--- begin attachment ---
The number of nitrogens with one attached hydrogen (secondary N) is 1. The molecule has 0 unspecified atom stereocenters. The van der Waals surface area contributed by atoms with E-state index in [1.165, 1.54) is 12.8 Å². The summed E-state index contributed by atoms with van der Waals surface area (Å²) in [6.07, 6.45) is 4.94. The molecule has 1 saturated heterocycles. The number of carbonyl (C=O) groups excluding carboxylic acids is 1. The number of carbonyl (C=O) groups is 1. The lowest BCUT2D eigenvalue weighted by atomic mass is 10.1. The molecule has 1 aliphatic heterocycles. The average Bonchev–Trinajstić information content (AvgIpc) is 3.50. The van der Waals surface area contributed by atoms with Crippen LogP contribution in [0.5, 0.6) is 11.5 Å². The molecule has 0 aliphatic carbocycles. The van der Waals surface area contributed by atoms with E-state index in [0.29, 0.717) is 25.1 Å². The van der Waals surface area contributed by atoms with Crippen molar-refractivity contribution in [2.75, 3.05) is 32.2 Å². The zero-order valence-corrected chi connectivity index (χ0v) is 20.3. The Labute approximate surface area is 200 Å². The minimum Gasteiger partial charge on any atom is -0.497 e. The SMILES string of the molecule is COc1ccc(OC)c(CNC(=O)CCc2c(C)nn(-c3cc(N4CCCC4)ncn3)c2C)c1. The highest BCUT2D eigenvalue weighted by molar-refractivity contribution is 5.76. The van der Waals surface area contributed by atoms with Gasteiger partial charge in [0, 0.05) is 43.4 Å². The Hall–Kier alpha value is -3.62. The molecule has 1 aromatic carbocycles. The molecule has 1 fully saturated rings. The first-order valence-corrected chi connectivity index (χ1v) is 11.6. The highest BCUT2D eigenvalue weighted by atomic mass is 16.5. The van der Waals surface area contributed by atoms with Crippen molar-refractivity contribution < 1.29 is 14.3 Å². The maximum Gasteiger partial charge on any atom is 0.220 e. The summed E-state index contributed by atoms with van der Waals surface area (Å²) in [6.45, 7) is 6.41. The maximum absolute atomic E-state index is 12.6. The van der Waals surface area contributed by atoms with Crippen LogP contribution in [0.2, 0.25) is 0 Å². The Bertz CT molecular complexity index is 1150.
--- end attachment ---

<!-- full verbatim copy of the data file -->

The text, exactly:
The number of nitrogens with one attached hydrogen (secondary N) is 1. The molecule has 0 unspecified atom stereocenters. The van der Waals surface area contributed by atoms with E-state index in [1.165, 1.54) is 12.8 Å². The summed E-state index contributed by atoms with van der Waals surface area (Å²) in [6.07, 6.45) is 4.94. The molecule has 1 saturated heterocycles. The number of carbonyl (C=O) groups excluding carboxylic acids is 1. The number of carbonyl (C=O) groups is 1. The lowest BCUT2D eigenvalue weighted by atomic mass is 10.1. The molecule has 1 aliphatic heterocycles. The average Bonchev–Trinajstić information content (AvgIpc) is 3.50. The van der Waals surface area contributed by atoms with Crippen LogP contribution in [0.5, 0.6) is 11.5 Å². The molecule has 0 aliphatic carbocycles. The van der Waals surface area contributed by atoms with E-state index in [0.29, 0.717) is 25.1 Å². The van der Waals surface area contributed by atoms with Crippen molar-refractivity contribution in [2.75, 3.05) is 32.2 Å². The zero-order valence-corrected chi connectivity index (χ0v) is 20.3. The Labute approximate surface area is 200 Å². The minimum Gasteiger partial charge on any atom is -0.497 e. The SMILES string of the molecule is COc1ccc(OC)c(CNC(=O)CCc2c(C)nn(-c3cc(N4CCCC4)ncn3)c2C)c1. The highest BCUT2D eigenvalue weighted by molar-refractivity contribution is 5.76. The van der Waals surface area contributed by atoms with Gasteiger partial charge in [0, 0.05) is 43.4 Å². The Hall–Kier alpha value is -3.62. The molecule has 1 aromatic carbocycles. The molecule has 1 fully saturated rings. The first-order valence-corrected chi connectivity index (χ1v) is 11.6. The highest BCUT2D eigenvalue weighted by atomic mass is 16.5. The van der Waals surface area contributed by atoms with Crippen molar-refractivity contribution < 1.29 is 14.3 Å². The maximum Gasteiger partial charge on any atom is 0.220 e. The summed E-state index contributed by atoms with van der Waals surface area (Å²) in [6.45, 7) is 6.41. The maximum absolute atomic E-state index is 12.6. The van der Waals surface area contributed by atoms with Crippen LogP contribution in [0.2, 0.25) is 0 Å². The Bertz CT molecular complexity index is 1150.